Met Julio at Hostal Horizonte and took a few photos of his newly, beautifully renovated and decorated former-house-of-nobles-turned-hostel before going to meet Jesús. They asked me to choose the restaurant where we´d dine but since I don´t know many they chose a Argentine (or is it "Argentinian"?) steakhouse nearby called "La Cabaña; Parrilla Argentina" on Ventura de la Vega, 10. We shared a bottle of PROTOS Ribera del Duero red wine with our meal which was a shared PARILLADA MIXTA which was a "tray" full of meats over hot coals keeping the meats HOT. The meats included chicken, beef, morcilla, chorizo, and probably some others I´m forgetting now. Total price for three persons: 70 Euros. It was a good 2-hour meal, having lots of "hostel business" talk, about life in Spain (for me and for them), futures, possibilities and realities. What a great couple of guys these are. I hope they don´t mind my talking about them here but really, two of the nicest guys I know and they couldn´t be more different from one another. Julio is the artist, photographer, long ponytail, organic & somewhat quiet, introspective and wise 31 year old. Jesús is 32 years old and is a bit faster-talking, to the point, business-minded, knowledgeable about "operations", and always planning and starting new projects. These two share similar qualities in their hostel businesses as they´re both very friendly, customer-minded, work VERY hard in their respective businesses, speak English well, and enjoy the company of new people as many Spaniards do. These guys are part of my growing "band of brothers" which has formed with many trips to Madrid over the years and I appreciate their friendship.
OKAY! We left the restaurant for a little bar in the area, forgetting the name now, just a simple bar which was playing salsa music and we stood watching some spontaneous and impressive displays of couples dancing next to the bar. We left this place soon after for the tourist-favorite Joy Eslava discotheque located on Calle Mayor just west of the Puerta del Sol. Here, we just stood at the bar and had a drink while people watching and talking in loud-voices (to be heard over the music) about life, this famed "Spanish Form", as well as a little bit about "the war".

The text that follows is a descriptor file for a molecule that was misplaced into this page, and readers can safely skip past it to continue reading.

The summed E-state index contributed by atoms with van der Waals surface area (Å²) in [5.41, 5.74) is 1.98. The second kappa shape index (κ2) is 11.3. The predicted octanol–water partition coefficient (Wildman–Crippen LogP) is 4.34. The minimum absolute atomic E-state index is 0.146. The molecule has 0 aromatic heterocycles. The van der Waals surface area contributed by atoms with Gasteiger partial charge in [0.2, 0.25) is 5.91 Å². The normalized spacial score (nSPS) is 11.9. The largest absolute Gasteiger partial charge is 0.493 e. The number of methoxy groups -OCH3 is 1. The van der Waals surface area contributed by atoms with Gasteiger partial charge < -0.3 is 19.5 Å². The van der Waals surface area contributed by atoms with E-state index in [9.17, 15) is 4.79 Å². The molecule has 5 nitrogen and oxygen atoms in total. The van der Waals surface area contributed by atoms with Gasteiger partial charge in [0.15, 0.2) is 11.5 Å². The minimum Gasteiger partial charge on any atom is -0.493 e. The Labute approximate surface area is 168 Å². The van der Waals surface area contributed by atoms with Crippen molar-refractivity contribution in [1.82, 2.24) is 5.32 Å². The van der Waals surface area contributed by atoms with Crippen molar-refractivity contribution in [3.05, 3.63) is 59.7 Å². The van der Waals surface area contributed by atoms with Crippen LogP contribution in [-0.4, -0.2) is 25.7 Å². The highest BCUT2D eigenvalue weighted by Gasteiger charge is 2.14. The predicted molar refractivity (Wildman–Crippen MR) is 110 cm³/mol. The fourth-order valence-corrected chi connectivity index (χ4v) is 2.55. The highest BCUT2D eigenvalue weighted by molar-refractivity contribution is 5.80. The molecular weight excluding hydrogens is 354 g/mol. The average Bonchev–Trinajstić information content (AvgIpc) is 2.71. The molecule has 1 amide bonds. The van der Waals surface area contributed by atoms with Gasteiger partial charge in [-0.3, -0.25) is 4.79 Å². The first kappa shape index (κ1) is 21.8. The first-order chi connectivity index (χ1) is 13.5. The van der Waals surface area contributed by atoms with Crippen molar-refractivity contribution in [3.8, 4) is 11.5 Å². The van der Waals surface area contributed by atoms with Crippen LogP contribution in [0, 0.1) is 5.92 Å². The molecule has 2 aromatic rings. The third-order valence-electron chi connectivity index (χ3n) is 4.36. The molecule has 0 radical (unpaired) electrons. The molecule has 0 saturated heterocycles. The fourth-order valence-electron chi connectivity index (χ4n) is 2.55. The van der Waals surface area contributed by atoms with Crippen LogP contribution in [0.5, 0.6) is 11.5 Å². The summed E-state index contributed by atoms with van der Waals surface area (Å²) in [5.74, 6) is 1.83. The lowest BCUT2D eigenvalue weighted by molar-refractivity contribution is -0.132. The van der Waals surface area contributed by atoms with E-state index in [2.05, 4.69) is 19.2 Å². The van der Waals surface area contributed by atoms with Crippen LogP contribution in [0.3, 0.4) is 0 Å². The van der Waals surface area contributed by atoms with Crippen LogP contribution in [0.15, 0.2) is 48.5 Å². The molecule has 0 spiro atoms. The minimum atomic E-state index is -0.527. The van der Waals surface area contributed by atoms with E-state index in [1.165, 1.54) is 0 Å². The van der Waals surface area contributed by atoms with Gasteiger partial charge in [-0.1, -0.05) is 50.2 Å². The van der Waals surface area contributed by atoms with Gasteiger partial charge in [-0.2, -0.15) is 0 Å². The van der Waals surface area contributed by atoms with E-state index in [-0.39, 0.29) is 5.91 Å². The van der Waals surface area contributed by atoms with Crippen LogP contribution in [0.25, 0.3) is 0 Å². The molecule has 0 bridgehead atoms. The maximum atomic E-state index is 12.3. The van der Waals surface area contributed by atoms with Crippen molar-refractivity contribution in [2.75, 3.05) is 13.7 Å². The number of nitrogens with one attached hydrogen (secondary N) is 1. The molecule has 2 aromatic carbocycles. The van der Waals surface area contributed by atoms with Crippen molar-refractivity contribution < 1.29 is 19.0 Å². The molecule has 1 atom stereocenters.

We three left at about 2:00am and we said our goodbyes next to my hailed taxi home. Arrived by 2:30am, used the computer until about 3:00am and then went to bed. Zzzzzz... Long but enjoyable day and very RICH in experiences. I´m now sadly counting my remaining days. TOO FEW! I return to the USA on Sunday and there are still many things I had hoped to do but have nearly resigned myself to the fact that it will be impossible to do them. That´s all for today! Hope you´re enjoying the journal entries as much as I am writing them.
[4/24 Thursday] Okay. No excuses - just laziness, I guess. Got up at around 9am and stayed at home the entire day with "La Madre" while I spent a few hours writing the last 2 days´ journal entries. I think that yesterday I was SO busy, setting a new "on-the-go" record, that today I didn´t want to do anything.